Once the UK’s recession comes to an end, up to 38 per cent of staff at UK design consultancies will flood the job market, according to new research.
A survey of 567 clients of recruitment agency Gabriele Skelton reveals that 19 per cent of executive-level bosses, 36 per cent of directors, 53 per cent of managers and 47 per cent of co-ordinators and assistants intend to move to other companies when the recession ends.
About 43 per cent of designers are planning on leaving their current jobs. This is in contrast to strategists, of which 21 per cent indicated they could move elsewhere.
Ian Cochrane, chairman of management consultancy Tice Group, says that the results don’t surprise him. ‘People in consultancies are seeing colleagues disappear, there has been a hold on salaries and no bonuses given out, and consequently people are not happy. What they don’t realise is that the situation is the same everywhere else as in their current consultancies.’
The survey asked respondents to rank the attributes they consider to be most important at their consultancies. A strong management team which shows ‘leadership’ is highlighted as the most important characteristic possessed by a consultancy in the eyes of its employees. This is according to 100 per cent of the survey’s respondents.
Elmwood chairman Jonathan Sands says, ‘In a world of financial uncertainty employees need reassurance, so faith in leadership is unsurprisingly top of the agenda.’
A consensus of 99.4 per cent suggests that trusting employees to make decisions is key.
From a list of 22 attributes put to respondents, all were seen to be of importance, although focusing on ‘farming existing clients’ came out bottom, with 88.8 per cent in agreement. Attempting to ‘provide job security’ was ranked 18th, with 95.3 per cent agreeing this is important.
Sands says, ‘The culture and learning opportunities always come ahead of financial benefits, as most people think about long-term benefits ahead of short-term gain.’
The survey highlights what it calls ‘delivery gaps’ between the importance of a given attribute – according to respondents – compared with their perceptions of how well their consultancies perform in that area.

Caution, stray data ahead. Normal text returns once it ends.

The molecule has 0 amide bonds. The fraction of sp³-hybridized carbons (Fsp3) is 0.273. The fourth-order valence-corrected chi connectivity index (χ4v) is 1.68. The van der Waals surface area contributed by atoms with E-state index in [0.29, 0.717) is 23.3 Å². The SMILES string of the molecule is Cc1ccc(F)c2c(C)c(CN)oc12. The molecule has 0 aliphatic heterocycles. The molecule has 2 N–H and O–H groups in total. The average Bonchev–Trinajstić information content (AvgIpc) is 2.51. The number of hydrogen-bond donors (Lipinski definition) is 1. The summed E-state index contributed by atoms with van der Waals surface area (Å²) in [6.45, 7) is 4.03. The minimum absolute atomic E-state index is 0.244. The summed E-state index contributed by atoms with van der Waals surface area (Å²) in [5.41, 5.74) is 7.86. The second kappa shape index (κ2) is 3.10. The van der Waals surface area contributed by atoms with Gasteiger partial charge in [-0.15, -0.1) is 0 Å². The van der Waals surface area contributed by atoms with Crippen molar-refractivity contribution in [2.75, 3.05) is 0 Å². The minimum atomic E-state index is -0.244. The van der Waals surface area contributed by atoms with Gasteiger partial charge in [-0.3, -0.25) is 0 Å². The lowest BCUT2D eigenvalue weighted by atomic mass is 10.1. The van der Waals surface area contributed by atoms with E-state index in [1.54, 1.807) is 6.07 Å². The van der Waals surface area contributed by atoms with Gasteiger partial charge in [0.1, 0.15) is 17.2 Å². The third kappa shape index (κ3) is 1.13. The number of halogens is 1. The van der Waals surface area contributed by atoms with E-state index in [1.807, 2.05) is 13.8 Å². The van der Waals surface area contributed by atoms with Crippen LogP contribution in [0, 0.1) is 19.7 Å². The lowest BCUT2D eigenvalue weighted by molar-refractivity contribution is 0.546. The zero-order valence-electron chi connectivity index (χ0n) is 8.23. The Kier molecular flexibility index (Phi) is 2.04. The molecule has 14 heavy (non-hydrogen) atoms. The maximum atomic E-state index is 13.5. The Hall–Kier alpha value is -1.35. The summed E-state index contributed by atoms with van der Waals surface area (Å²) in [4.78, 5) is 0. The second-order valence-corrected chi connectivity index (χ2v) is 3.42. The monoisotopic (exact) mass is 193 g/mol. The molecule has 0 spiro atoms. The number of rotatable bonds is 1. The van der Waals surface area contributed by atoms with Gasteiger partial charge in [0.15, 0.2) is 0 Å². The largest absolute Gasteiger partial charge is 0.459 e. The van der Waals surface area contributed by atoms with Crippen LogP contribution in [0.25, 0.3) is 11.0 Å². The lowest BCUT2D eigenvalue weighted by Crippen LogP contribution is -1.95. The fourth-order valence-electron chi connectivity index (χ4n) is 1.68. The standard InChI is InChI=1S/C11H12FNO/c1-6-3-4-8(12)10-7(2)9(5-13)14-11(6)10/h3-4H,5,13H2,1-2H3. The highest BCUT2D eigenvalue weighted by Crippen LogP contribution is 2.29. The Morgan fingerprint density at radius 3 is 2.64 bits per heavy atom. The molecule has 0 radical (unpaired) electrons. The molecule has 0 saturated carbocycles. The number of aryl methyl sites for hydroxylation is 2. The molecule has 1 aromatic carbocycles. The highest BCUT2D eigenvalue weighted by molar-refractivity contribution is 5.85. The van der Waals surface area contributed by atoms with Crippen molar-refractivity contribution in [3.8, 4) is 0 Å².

Unsurprisingly, the survey finds that discontented respondents who intend to change job perceive a bigger delivery gap than those who wish to stay. Cochrane concludes, ‘It’s been a tough year for everyone, but there will always be pockets of people who react like this. One big contract win could see a group through, but at the end of that the group will still feel the cold winds of recession.’
He says, ‘We’re no different from the rest of British industry. Gordon Brown may tell us that we’re out of recession soon, but there’ll still be a 12-month lag following our recovery, in which consultancies will have to be run just as tightly.’
Separate research released this week, by executive recruitment consultant Interexec, indicates that the number of non-executive directors is on the rise. It finds that the role ‘brings balance and impartiality to boards’.
Other findings of the survey
- 19% of respondents use social networking sites to disseminate their opinions about work
- 23% of designers and 21% of strategists divulge their thoughts about work on social networking sites
- Staff ‘who are comfortable writing about their work on social networking sites’ could be used to a group’s benefit by creating positive word of mouth, as long as the consultancy meets employee expectations
Source: Design Industry Voices Report 2009 by Fairley and Associates,
Gabriele Skelton and On Pointe Marketing, published 2 December